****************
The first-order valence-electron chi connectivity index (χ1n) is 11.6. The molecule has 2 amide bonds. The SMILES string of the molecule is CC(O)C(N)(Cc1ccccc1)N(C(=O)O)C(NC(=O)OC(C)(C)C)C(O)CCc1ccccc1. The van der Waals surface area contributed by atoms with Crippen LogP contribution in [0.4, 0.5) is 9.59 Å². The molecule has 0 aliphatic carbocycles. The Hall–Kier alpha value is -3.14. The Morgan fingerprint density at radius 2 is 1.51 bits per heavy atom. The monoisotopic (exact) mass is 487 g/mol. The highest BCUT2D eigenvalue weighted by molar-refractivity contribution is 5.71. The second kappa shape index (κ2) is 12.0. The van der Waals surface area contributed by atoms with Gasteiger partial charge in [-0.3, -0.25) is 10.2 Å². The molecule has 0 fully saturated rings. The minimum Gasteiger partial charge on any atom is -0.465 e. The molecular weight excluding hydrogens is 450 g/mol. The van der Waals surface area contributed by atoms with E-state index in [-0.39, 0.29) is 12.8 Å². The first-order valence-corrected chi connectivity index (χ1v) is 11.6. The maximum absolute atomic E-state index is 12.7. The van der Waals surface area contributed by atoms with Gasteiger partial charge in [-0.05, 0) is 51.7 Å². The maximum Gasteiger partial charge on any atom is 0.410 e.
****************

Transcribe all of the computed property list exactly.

The first-order valence-electron chi connectivity index (χ1n) is 11.6. The molecule has 2 amide bonds. The SMILES string of the molecule is CC(O)C(N)(Cc1ccccc1)N(C(=O)O)C(NC(=O)OC(C)(C)C)C(O)CCc1ccccc1. The van der Waals surface area contributed by atoms with Crippen LogP contribution in [0.4, 0.5) is 9.59 Å². The molecule has 0 aliphatic carbocycles. The Hall–Kier alpha value is -3.14. The Morgan fingerprint density at radius 2 is 1.51 bits per heavy atom. The monoisotopic (exact) mass is 487 g/mol. The highest BCUT2D eigenvalue weighted by molar-refractivity contribution is 5.71. The second kappa shape index (κ2) is 12.0. The van der Waals surface area contributed by atoms with Gasteiger partial charge in [-0.3, -0.25) is 10.2 Å². The molecule has 0 fully saturated rings. The minimum Gasteiger partial charge on any atom is -0.465 e. The molecular weight excluding hydrogens is 450 g/mol. The van der Waals surface area contributed by atoms with E-state index in [-0.39, 0.29) is 12.8 Å². The first-order valence-corrected chi connectivity index (χ1v) is 11.6. The maximum absolute atomic E-state index is 12.7. The van der Waals surface area contributed by atoms with Gasteiger partial charge in [-0.05, 0) is 51.7 Å². The maximum Gasteiger partial charge on any atom is 0.410 e.